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Energetic Young Principal Builds Progressive UWS Middle School

By Emily Frost | October 19, 2014 8:49pm
 Principal Lowe took over after the former principal died of lymphoma. He said his long history with the school helped his transition. 
Principal Marlon Lowe Believes in Transparency and Creating a Warm School
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UPPER WEST SIDE — On a recent fall morning, Principal Marlon Lowe strode through the halls of Mott Hall II with a big smile and so much energy you'd never suspect he'd been up since long before dawn.

However, there were times at the school when conjuring such a happy disposition was more challenging for Lowe, 31, who took over last fall from beloved Principal Anna de los Santos Tornatore, who passed away after losing her battle with Stage 5 lymphoma.

De los Santos Tornatore had tapped Lowe as Assistant Principal in 2010, a year after her diagnosis, and he led the school during the year she took off to undergo treatment. His transition as her replacement was hard on everyone, but the fact that Lowe had been at the school as a teacher since 2006 and understood its philosophy helped a lot, he said. 

DNAinfo New York sat down with Lowe to find out more about the school's philosophy and why he believes elementary school parents should give his school a second look. 

What is the school's vision for how children learn best and how do you execute that?

The children are the focus. In a traditional classroom, the teacher stands up and lectures the whole time. There’s no engagement. Not even adults can listen for that long. 

Our instructional philosophy is children need to be doing. [With our model,] the teacher leads a 15-20 minute mini-lesson on a skill or concept and then the children should be working together. Being able to work in small teams is essential. Under this model we have the kids up and about, doing. We want them to love school.

[This model has] become the orthodox thinking in the profession. But we were really at the front edge of that. We seemed insanely progressive or crazy [back in 2011]. 

How do you create a warm environment at the school?

We are very proud of our "client model." Our parents and our students are our clients. It just feels warm, it just feels welcome. Parents have access to the school any time they want. They’re welcome in our school. Just don’t disrupt the instruction. Don’t try to wave to Johnny in the middle of the school.

Creating parent engagement can be hard during the middle school years — how do you tackle it?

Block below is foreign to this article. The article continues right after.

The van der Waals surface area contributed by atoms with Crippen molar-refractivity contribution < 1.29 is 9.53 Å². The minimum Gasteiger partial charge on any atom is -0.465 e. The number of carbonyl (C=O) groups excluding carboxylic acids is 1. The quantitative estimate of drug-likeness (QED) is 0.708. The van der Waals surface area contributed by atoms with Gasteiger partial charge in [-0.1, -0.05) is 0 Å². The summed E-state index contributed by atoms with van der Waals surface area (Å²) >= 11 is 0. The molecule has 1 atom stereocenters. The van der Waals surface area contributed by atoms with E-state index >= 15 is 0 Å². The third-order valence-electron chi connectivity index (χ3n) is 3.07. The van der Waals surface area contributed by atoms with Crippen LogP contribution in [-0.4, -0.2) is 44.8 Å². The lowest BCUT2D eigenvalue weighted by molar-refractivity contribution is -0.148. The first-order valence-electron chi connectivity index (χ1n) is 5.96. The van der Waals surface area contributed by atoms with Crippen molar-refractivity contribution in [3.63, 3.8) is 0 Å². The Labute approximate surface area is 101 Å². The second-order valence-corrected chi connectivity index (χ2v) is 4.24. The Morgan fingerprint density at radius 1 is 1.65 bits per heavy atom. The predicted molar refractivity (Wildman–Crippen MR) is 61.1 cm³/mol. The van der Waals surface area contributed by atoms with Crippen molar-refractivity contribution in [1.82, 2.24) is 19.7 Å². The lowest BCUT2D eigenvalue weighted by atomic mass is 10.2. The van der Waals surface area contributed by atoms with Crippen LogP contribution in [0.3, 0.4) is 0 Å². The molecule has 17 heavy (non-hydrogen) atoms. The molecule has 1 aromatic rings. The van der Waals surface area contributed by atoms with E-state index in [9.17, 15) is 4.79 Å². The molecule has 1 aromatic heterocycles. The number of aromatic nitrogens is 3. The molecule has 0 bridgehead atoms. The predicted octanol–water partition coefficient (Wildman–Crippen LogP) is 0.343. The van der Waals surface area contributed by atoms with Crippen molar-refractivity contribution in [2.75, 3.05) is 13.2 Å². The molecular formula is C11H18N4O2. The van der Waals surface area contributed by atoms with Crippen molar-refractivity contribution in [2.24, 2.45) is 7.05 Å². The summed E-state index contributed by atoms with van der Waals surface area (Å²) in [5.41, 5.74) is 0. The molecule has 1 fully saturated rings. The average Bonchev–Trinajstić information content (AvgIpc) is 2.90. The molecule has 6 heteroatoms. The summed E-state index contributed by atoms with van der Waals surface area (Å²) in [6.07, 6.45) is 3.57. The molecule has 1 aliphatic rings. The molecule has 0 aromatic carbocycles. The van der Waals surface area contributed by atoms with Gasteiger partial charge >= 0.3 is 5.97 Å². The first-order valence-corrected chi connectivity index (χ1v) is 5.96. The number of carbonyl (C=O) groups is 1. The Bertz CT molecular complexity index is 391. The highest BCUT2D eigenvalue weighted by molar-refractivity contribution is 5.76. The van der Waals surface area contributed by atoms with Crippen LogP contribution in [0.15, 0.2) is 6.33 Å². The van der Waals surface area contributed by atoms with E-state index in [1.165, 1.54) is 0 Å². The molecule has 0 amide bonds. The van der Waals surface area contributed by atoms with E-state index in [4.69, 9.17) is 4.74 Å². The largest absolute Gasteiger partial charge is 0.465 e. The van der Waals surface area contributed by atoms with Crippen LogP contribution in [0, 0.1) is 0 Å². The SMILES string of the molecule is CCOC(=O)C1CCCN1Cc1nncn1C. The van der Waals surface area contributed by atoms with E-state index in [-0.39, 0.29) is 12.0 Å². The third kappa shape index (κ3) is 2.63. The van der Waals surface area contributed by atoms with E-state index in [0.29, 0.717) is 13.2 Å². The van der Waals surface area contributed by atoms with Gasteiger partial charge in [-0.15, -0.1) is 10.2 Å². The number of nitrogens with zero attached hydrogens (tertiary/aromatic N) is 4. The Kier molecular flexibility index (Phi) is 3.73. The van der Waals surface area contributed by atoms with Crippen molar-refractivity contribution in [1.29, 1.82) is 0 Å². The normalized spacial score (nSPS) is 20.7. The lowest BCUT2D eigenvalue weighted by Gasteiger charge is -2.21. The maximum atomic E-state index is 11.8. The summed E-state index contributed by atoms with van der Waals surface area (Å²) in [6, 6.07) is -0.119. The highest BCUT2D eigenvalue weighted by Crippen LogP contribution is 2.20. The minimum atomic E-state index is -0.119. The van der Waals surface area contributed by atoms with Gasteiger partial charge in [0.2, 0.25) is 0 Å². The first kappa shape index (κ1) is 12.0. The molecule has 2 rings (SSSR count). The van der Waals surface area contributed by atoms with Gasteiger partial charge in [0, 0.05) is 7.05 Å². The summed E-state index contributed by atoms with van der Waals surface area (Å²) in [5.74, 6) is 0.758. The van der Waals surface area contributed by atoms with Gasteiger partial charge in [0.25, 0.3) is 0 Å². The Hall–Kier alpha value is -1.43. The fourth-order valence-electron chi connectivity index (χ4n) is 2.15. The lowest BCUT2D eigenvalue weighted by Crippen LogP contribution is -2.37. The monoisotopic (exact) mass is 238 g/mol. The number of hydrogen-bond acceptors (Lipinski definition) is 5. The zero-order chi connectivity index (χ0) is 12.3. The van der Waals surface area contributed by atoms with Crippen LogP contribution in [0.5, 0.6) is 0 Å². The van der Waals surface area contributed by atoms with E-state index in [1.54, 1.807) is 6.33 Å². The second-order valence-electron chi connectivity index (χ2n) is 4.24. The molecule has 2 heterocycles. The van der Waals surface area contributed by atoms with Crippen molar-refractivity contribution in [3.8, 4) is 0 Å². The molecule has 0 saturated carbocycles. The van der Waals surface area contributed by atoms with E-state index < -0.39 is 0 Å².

We need to move away from condescension in how we engage parents. There are some parents, where you take the child’s cellphone, and they’re in here. And then we lecture them. [Instead,] when they’re in here, now let’s engage them. Rather than being petty, it's 'Can we talk about ways we can help out Charlie?' We have to break their assumptions about these models. I want [the parent] telling us ways that we can improve. 

How do you foster transparency within the school's community?

Our grade book is public. That was created by the teachers. It was a couple teachers who said 'would it be OK if we opened our grade book? This is our second year doing that. 

A parent and a student gets a login. They can go in and see each of their classes and projects and their current grade based on that. It’s such a success. When you have 115 kids, it’s not easy to catch that [underperforming] trend. [Now,] you have it at the tips of your fingers. Our honor roll numbers have increased. The kids are more on it than the parents.

Your school is very diverse — 23 percent of students are white, 46 percent Hispanic, 25 percent Black, 5 percent Asian — what impact does that have?

I’ll put my diversity up against any school in the city. It’s the way it should be. It's not that fake diversity where the kids may be going to certain classrooms. We don’t track kids. We want everybody to feel like they’re one school.

Diversity just enriches people. You get exposure to different cultures. It makes you a more complete person. We do [also] have economic diversity. 

What would your advice be to a new principal?

Remember to put children first. When you put children first, everything else will fall into place. You need to find people who are like-minded. You need a strong team. If you are on an island, you will not be successful. This is a marathon, not a sprint. You might have ambitious goals. Take the time and build the team.